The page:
The construction of the Nairobi Expressway is more than 34 percent done, according to a recent inspection report by the Cabinet Secretary for Transport, James Macharia.
The Nairobi Expressway is a new 27km highway in Nairobi that will start at Mlolongo, traverse Uhuru Highway and terminate at the James Gichuru junction in Nairobi’s Westlands area.
The project, which is the first public-private partnership (PPP) road project in Kenya, was launched by President Uhuru Kenyatta in October 2019 and is expected to open to the public in early 2022.
The road, being constructed and funded by the China Roads and Bridge company, is arguably the fasted constructed road in Kenya so far, with city residents marveling at the speed at which the construction is moving.
“If only how fast this private developer is moving is the same speed our government was moving in the construction of public roads, Kenya would be far,” Kevin Otieno, a Nairobian shared on Facebook.
Toll Road – Nairobi Expressway
The Nairobi expressway is set to be a toll road, which means motorists who wish to use it will have to pay.
A toll road, also known as a turnpike or tollway, is a public or private for which a toll fee is assessed for passage.
Motorists on the Nairobi Expressway will be required to pay a fee of between Sh100 and Sh1,550, depending on the size of the car and the distance traveled.
The Nairobi expressway will be a dual carriageway designed to run along the central reserve of theA8 road, starting from mlolongo all the way to James Gichuru junction. From mlolongo to nextgen the way will run at the same level above level as the existing A8 way, from there it will be elevated above the A8 all the way to the James Gichuru junction.
The Nairobi expressway will have 10 interchanges that will allow a smooth exists and entry at major points along the road.
The China Roads and Bridge company will run the Nairobi Expressway and collect all toll charges to motorists for a period of 30 years before it hands it over to the government at the end of the concession period.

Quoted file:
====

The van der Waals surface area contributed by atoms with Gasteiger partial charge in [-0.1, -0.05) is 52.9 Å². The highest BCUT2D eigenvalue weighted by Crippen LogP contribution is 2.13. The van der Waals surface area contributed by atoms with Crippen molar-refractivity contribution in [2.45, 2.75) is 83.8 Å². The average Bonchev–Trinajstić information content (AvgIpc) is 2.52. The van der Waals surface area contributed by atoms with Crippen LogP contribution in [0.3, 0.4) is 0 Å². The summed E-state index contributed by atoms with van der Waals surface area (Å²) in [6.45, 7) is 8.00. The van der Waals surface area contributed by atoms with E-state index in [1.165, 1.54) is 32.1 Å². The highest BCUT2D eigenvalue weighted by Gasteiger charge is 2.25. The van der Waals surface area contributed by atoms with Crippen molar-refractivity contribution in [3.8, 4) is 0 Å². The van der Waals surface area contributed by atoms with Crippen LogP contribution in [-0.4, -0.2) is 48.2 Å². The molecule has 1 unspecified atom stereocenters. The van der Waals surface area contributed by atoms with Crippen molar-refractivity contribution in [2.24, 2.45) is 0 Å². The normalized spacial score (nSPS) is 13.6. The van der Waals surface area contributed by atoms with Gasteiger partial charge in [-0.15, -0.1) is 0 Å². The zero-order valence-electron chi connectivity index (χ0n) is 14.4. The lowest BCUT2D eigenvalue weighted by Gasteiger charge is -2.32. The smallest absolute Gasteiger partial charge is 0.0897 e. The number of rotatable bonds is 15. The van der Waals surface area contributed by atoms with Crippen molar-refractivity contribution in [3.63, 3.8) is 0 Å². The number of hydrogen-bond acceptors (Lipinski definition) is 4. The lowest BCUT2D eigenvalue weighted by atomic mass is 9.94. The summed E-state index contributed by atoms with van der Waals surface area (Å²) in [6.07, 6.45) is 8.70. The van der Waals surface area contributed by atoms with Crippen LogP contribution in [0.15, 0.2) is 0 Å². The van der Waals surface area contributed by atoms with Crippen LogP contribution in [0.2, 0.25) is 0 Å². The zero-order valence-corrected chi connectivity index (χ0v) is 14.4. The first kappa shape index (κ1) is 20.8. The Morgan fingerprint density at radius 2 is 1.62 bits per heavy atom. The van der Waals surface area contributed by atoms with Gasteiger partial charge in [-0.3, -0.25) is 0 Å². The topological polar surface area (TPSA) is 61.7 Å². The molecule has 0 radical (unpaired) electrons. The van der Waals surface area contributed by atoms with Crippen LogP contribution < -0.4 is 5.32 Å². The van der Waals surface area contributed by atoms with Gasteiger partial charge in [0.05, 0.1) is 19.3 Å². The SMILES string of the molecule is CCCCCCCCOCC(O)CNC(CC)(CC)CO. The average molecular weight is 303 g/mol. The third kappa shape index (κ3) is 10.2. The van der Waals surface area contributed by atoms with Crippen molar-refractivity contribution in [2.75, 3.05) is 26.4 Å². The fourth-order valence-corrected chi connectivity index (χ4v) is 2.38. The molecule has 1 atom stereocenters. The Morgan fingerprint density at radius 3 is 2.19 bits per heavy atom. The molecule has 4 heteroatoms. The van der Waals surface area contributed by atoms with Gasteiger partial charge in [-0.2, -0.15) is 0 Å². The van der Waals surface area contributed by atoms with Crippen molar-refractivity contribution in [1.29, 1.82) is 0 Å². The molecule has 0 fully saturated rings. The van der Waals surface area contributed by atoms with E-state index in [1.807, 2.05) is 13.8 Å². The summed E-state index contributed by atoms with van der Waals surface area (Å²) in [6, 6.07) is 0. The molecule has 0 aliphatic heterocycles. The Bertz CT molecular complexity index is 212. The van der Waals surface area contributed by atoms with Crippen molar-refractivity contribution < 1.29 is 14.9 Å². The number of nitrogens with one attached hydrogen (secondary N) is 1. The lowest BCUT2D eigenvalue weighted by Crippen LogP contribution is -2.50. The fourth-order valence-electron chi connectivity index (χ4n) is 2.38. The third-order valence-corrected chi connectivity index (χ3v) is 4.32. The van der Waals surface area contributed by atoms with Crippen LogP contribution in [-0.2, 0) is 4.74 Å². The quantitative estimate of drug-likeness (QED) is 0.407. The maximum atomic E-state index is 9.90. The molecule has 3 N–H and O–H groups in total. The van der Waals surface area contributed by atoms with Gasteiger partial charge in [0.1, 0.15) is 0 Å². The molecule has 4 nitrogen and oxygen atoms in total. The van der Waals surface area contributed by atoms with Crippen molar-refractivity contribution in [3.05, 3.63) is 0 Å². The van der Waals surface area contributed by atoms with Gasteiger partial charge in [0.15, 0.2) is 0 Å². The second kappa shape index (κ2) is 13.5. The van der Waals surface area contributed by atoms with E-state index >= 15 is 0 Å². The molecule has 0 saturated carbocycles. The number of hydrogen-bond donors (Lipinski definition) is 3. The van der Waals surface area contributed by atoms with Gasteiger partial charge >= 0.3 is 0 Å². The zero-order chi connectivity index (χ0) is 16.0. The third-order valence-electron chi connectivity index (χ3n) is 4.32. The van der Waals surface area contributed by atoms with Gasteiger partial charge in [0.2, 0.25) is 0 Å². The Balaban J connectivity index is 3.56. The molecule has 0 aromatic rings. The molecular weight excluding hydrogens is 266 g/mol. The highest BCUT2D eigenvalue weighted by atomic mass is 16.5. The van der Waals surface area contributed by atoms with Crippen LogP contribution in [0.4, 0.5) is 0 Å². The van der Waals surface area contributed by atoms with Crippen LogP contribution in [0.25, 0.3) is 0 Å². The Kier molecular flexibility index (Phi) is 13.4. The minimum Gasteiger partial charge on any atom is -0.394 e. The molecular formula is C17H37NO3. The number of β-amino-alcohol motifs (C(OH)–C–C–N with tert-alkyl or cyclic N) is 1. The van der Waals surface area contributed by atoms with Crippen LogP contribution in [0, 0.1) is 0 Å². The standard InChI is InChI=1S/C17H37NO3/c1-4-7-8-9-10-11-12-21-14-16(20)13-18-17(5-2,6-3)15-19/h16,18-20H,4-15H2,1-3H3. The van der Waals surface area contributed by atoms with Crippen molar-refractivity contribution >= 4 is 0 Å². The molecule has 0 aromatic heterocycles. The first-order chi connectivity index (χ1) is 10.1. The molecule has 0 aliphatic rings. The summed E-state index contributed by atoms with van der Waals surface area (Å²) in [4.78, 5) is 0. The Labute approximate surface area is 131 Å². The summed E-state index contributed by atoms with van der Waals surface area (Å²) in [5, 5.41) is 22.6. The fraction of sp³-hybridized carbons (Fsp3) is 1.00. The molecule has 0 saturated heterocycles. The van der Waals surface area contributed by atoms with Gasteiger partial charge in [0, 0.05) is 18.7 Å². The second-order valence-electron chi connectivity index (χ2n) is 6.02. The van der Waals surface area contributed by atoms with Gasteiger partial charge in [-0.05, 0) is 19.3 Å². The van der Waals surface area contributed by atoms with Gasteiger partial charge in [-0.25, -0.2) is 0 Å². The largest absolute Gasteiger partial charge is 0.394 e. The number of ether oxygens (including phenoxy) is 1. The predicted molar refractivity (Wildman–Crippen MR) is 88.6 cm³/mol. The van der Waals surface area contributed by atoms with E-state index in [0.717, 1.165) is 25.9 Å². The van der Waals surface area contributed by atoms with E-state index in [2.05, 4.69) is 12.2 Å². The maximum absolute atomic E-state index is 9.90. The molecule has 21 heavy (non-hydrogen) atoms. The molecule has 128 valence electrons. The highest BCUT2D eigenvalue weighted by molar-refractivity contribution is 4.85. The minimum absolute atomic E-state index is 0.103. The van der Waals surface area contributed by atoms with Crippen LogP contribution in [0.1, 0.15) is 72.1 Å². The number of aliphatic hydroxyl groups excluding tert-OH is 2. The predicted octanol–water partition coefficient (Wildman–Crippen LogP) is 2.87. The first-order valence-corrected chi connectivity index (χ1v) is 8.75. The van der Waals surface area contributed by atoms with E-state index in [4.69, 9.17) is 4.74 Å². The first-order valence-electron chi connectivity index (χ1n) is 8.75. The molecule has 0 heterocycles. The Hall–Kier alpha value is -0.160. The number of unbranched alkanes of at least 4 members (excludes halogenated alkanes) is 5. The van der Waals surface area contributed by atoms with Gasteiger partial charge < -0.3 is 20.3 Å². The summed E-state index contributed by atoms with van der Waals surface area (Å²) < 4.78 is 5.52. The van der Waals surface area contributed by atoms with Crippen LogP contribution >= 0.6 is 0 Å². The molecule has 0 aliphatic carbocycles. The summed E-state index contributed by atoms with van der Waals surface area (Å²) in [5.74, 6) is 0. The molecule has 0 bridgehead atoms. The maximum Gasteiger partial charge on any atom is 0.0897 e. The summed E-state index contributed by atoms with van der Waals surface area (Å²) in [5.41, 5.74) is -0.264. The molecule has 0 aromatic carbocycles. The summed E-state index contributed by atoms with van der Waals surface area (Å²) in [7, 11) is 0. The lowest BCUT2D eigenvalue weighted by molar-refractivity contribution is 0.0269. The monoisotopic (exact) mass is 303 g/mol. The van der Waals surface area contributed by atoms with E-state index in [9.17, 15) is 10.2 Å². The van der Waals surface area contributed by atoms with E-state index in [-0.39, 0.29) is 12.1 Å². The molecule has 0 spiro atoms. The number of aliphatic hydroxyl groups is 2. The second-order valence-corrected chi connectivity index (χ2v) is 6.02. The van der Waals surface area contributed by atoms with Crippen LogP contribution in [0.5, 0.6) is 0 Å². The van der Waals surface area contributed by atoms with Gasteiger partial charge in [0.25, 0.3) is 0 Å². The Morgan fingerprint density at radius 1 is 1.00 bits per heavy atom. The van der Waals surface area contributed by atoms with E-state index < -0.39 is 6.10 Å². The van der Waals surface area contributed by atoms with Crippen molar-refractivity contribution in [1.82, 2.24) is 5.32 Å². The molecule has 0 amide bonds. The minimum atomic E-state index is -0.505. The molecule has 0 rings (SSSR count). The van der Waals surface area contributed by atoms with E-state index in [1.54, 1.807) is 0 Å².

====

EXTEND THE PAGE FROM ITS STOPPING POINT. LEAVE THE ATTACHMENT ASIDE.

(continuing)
According to the Transport Cabinet Secretary, James Macharia the construction of the Nairobi Expressway is important and is a critical section of the Northern Corridor (A8 Highway), which is the main gateway for exports and imports to and from the port of Mombasa, to our landlocked neighbours of Uganda, Burundi, Rwanda, South Sudan, and Eastern DC.
Once completed the new expressway is expected to carry about 85% of all cargo and commuter traffic for the highly built areas of Athi River, Mlolongo, Syokimau, Kitengela, Utawala, Embakasi, South B and South C, and the surrounding areas.
It will take motorists approximately 15 minutes from Westlands to the Jomo Kenyatta International Airport, a commute that with the usual Nairobi traffic can take up to two hours or more.
Kenya loses Over KSH50M daily from delays and fuel wastage caused by traffic and accidents, which translates to a loss of KSH18B annually, according to the Kenya National Highway Authority (KENHA).
The Nairobi expressway is expected to decongest the busy Mombasa road and Uhuru highway and will help reduce traffic within Nairobi from two hours during rush hours to just 20 minutes.